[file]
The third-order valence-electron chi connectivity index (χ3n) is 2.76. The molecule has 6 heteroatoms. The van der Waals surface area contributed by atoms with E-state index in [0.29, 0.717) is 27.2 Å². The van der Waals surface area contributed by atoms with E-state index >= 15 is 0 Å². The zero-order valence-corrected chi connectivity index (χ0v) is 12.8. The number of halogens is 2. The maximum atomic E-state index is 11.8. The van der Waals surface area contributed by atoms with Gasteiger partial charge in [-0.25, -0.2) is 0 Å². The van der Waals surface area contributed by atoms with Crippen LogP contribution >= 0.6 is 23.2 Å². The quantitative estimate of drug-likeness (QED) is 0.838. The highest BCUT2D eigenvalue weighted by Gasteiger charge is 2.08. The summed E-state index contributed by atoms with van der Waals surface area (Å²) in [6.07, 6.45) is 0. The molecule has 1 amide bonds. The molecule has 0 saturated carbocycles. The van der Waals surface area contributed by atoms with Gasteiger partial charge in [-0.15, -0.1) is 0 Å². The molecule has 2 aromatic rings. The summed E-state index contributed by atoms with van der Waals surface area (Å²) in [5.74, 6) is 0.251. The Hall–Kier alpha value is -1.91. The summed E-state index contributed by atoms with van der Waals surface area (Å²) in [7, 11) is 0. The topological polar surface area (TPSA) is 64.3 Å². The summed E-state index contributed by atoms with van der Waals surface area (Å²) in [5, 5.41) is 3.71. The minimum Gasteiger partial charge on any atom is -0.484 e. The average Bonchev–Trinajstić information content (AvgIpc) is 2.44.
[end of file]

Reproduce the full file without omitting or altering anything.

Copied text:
The third-order valence-electron chi connectivity index (χ3n) is 2.76. The molecule has 6 heteroatoms. The van der Waals surface area contributed by atoms with E-state index in [0.29, 0.717) is 27.2 Å². The van der Waals surface area contributed by atoms with E-state index >= 15 is 0 Å². The zero-order valence-corrected chi connectivity index (χ0v) is 12.8. The number of halogens is 2. The maximum atomic E-state index is 11.8. The van der Waals surface area contributed by atoms with Gasteiger partial charge in [-0.25, -0.2) is 0 Å². The van der Waals surface area contributed by atoms with Crippen LogP contribution >= 0.6 is 23.2 Å². The quantitative estimate of drug-likeness (QED) is 0.838. The highest BCUT2D eigenvalue weighted by Gasteiger charge is 2.08. The summed E-state index contributed by atoms with van der Waals surface area (Å²) in [6.07, 6.45) is 0. The molecule has 1 amide bonds. The molecule has 0 saturated carbocycles. The van der Waals surface area contributed by atoms with Gasteiger partial charge in [-0.15, -0.1) is 0 Å². The molecule has 2 aromatic rings. The summed E-state index contributed by atoms with van der Waals surface area (Å²) in [5.74, 6) is 0.251. The Hall–Kier alpha value is -1.91. The summed E-state index contributed by atoms with van der Waals surface area (Å²) in [7, 11) is 0. The topological polar surface area (TPSA) is 64.3 Å². The summed E-state index contributed by atoms with van der Waals surface area (Å²) in [5, 5.41) is 3.71. The minimum Gasteiger partial charge on any atom is -0.484 e. The average Bonchev–Trinajstić information content (AvgIpc) is 2.44.